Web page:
Mr James Ritzema

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Personal profile

I hold a Collaborative Doctoral Award, working between Royal Holloway and the British Library.

Research interests

  • Music printing and the book trade
  • Bibliography and history of the music book
  • History of reading and reception of musical texts
  • Sacred music and its role in seventeenth-century liturgy and devotion

The Printing and Publication of Sacred Music in England, 1603-1649

My thesis investigates the role of musical print culture during the reigns of James I and Charles I, focusing on the sources of sacred music printed for liturgical performance and domestic devotion. Offering an account framed by the prevailing trends of economic and cultural decline, and by the financial and legal structures in which the publishing trade operated, my thesis considers the ways in which printed sources of sacred music illustrate the cultural networks centred on publishing, the efforts made to shape the reception of musical texts in the hands of readers, and the relationship between music publishing and the changing religious culture of the early seventeenth century. My research examines new and neglected evidence ranging from wills, printing privileges and book trade catalogues to close study of print-house corrections. Grounded in book history, the sociology of texts and the history of reading alongside traditional musicological accounts of the sources, my thesis places music publishing in the context of larger arguments relating to the role of authority, commerce and religion in the seventeenth-century book trade.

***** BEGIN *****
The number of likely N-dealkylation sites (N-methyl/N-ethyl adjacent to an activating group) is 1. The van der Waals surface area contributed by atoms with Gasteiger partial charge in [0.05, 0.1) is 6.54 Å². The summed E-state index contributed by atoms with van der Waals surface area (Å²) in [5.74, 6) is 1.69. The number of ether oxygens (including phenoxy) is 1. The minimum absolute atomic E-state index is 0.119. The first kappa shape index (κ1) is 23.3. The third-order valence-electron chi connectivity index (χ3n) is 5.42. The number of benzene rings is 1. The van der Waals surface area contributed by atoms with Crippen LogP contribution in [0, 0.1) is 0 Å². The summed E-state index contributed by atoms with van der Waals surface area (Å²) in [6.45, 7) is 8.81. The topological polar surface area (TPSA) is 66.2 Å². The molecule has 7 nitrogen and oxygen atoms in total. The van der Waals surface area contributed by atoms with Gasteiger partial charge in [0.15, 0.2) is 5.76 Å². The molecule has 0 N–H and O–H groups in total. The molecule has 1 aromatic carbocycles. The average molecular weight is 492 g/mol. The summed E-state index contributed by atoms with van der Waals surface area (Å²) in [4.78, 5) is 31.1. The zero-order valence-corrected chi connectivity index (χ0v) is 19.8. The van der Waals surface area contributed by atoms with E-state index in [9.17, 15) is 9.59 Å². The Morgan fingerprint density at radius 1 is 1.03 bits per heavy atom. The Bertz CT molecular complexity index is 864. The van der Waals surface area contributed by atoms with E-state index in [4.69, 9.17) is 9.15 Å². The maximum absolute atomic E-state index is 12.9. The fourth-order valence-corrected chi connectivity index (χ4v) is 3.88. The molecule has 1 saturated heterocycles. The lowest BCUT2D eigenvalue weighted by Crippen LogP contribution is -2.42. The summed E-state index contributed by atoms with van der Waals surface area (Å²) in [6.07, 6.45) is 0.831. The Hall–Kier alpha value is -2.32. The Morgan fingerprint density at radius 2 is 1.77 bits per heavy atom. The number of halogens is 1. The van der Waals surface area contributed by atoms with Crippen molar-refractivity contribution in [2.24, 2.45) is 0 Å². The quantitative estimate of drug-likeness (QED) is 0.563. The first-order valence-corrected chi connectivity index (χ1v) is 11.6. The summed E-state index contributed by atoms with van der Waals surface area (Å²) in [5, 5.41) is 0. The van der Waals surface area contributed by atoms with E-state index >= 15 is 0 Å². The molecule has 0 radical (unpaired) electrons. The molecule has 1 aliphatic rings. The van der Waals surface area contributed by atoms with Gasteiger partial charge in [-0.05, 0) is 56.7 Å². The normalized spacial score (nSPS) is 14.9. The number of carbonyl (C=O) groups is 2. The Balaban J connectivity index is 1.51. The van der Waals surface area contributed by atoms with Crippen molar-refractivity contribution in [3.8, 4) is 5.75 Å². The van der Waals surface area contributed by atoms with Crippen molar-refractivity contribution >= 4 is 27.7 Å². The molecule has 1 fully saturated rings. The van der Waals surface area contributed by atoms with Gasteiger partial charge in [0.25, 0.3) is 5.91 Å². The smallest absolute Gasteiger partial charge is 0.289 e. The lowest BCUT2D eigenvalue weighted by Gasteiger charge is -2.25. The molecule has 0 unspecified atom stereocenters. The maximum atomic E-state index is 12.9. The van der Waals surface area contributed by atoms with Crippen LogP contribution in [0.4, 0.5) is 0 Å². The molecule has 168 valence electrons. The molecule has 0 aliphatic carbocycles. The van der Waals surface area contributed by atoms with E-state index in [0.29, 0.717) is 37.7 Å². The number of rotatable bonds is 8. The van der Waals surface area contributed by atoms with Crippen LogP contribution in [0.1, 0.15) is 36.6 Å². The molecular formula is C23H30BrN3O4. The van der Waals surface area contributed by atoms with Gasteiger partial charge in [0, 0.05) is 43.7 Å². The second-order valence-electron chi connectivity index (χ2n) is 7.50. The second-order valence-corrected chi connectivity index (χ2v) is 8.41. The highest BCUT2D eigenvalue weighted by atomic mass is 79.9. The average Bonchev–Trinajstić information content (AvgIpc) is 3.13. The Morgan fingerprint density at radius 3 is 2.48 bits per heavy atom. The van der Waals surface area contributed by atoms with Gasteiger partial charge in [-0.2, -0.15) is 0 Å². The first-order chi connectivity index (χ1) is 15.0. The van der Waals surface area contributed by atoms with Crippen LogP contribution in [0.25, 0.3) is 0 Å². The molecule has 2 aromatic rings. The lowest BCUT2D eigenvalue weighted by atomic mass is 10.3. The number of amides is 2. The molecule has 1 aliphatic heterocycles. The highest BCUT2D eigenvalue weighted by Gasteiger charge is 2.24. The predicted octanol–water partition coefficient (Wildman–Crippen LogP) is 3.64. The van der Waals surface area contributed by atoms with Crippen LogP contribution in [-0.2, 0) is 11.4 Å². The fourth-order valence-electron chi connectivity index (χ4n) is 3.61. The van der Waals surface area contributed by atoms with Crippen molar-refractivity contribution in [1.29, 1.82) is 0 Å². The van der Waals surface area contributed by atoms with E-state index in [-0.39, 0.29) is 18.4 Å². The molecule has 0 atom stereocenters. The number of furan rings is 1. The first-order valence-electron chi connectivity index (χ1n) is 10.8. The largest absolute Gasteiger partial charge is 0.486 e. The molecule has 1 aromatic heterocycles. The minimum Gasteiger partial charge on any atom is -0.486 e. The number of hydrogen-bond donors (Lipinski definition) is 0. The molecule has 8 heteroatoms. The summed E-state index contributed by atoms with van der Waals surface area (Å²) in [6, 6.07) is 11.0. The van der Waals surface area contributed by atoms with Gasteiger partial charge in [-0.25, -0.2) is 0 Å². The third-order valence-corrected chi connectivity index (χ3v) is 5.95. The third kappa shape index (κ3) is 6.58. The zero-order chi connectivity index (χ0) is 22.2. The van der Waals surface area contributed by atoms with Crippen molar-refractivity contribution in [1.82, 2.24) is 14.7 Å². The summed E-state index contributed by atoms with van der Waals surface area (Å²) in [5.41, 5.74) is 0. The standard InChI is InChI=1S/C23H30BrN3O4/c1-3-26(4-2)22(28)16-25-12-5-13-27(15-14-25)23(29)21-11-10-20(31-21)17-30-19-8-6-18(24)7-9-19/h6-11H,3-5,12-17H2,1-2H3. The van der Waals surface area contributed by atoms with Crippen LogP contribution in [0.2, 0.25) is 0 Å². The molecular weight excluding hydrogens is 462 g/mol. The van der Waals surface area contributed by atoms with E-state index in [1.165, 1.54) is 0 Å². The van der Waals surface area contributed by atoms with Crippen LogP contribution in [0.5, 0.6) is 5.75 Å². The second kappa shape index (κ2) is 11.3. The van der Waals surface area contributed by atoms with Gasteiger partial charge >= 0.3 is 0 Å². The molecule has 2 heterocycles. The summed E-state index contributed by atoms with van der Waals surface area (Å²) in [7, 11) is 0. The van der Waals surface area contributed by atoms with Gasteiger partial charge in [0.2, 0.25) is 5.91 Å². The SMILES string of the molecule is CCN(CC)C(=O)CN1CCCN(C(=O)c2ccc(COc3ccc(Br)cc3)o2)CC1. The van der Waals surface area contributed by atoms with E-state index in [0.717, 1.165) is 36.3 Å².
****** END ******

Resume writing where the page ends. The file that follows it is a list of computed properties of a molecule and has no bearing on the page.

Educational background

2016-21: PhD Music, Royal Holloway, University of London

2015-16: MSt Musicology, University of Oxford

2011-15: BMus (Hons) Music, University of Edinburgh 

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